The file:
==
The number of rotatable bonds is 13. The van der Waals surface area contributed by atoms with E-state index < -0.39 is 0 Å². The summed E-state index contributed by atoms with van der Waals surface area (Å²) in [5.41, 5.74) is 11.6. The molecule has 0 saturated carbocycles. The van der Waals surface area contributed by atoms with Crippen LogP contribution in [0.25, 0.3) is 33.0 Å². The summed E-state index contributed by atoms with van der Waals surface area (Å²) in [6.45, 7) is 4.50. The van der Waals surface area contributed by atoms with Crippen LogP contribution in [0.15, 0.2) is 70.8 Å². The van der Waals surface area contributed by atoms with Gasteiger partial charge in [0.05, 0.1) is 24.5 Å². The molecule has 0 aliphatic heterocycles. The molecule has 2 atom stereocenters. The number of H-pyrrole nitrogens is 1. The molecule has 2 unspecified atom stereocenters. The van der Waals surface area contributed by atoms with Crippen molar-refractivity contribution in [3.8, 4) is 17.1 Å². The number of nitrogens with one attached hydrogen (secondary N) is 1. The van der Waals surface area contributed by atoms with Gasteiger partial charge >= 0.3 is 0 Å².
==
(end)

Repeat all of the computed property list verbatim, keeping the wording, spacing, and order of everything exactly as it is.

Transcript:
The number of rotatable bonds is 13. The van der Waals surface area contributed by atoms with E-state index < -0.39 is 0 Å². The summed E-state index contributed by atoms with van der Waals surface area (Å²) in [5.41, 5.74) is 11.6. The molecule has 0 saturated carbocycles. The van der Waals surface area contributed by atoms with Crippen LogP contribution in [0.25, 0.3) is 33.0 Å². The summed E-state index contributed by atoms with van der Waals surface area (Å²) in [6.45, 7) is 4.50. The van der Waals surface area contributed by atoms with Crippen LogP contribution in [0.15, 0.2) is 70.8 Å². The van der Waals surface area contributed by atoms with Gasteiger partial charge in [0.05, 0.1) is 24.5 Å². The molecule has 0 aliphatic heterocycles. The molecule has 2 atom stereocenters. The number of H-pyrrole nitrogens is 1. The molecule has 2 unspecified atom stereocenters. The van der Waals surface area contributed by atoms with Crippen molar-refractivity contribution in [3.8, 4) is 17.1 Å². The number of nitrogens with one attached hydrogen (secondary N) is 1. The van der Waals surface area contributed by atoms with Gasteiger partial charge >= 0.3 is 0 Å².